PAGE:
The surge is a success in the sense that it's absolutely, positively certain to make the occupation of Iraq someone else's problem. Forgive an analogy from a nearly snowbound northerner, but this is like a drunk getting your car stuck in a snow bank, walking away from it, and telling you, "I got things this far, you take it from here." This is Bush's idea of that "personal responsibility" thing Republicans are always talking about -- when you really screw things up royally, you personally hand off your mess to someone else. Then it's not your problem anymore. In fact, Bush seems hellbent on sticking someone with his mess for a long, long time.
George Bush has resumed his practice of disregarding portions of new laws, quietly reserving the right to build permanent military bases in Iraq, keep Congress in the dark on spying activity and block two accountability measures aimed at private security firms accused of wartime abuses.
As he signed a defence bill into law yesterday, Bush quietly added a "signing statement" that asserts his ability to ignore several parts of the measure. The signing statement is not a new tactic for Bush -- he has issued hundreds during seven years in office, many more than his predecessors -- but Democrats now are planning restraints on the presidential prerogative.
Way to get right on that, Congress. By sitting on your hands, you've let Bush gain much more power than a lame duck should have. Now, he's planning on permanent bases in Iraq -- in short, attempting to force the next president to continue his stupid, stupid occupation.
The law Bush added his statement to was a bill expressly forbidding permanent bases and control of Iraqi oil. Bush is using his signing statement -- which is constitutional BS -- to interpret the law as meaning exactly the opposite of what it clearly states. Once again, President Bush declares himself above the law and claims the dictatorial power to rule by proclamation. The legal argument is completely insane, since it requires you to assume that the founders meant for Congress to be a pretense of democracy.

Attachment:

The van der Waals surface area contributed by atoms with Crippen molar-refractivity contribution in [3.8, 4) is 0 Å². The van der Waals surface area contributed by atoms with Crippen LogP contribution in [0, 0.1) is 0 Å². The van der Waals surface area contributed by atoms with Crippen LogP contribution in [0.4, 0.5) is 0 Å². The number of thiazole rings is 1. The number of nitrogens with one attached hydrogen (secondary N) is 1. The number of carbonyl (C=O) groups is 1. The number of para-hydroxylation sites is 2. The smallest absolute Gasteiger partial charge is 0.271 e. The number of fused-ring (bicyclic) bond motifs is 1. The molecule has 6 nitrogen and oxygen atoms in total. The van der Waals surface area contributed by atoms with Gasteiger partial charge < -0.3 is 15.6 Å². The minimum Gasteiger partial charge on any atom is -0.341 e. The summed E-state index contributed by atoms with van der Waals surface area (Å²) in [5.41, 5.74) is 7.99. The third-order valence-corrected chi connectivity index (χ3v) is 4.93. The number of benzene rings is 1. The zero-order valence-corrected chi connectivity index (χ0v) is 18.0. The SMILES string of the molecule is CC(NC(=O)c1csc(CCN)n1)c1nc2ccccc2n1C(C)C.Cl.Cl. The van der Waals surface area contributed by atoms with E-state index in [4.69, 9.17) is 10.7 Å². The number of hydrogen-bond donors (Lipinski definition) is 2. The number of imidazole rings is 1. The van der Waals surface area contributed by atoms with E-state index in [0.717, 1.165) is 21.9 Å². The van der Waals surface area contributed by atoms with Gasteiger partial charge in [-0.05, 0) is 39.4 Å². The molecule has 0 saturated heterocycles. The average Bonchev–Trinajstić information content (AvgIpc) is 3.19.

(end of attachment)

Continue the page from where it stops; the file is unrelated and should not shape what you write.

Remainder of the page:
So much for "strict constructionism."
About the only upside to all of this is that it signals that Bush believes the next president will pull troops out of Iraq at the first opportunity. And, since both GOP frontrunners are committed to staying in Iraq until the sun burns out, that means that he believes the next Commander in Chief will be a Democrat. Yay for that, at least.
And Bush's attempt to force the hand of the next CiC is undercut by his own arguments. If Congress has absolutely no say in a war prosecuted by the Executive, you've got to assume that the Executive isn't bound by the actions of the previous Executive. There's nothing to stop President Obama or Clinton from converting these bases to Supercenters and selling them to Wal-Mart. By claiming that the President is a Dictator in matters of war, Bush allows the next resident of the White House to easily undo anything he tries to rope them into.
In the end, Bush's surge is working in the sense that it reduces everything to a slow burn until he leaves office. It's not a plan for victory, because it was never meant to be. It's more like putting a video game on pause -- you can't win, you can't lose, because you're not actually doing anything. Meanwhile, Iraq is a police state -- which is ironic, since the only remaining justification for the war is that Saddam kept Iraqis in a police state. I'm not really sure how this can be defined as "progress."
The surge isn't working in any way we'd been led to expect. The fact that military commanders in Iraq call for the drawdown to stop proves that. It's not a fix, it's a patch -- and Bush is hoping that patch holds until he's safely out of town.
Technorati tags: politics; war; Constitution; Congress; propaganda; elections 2008; Bush is the Dictator of Iraq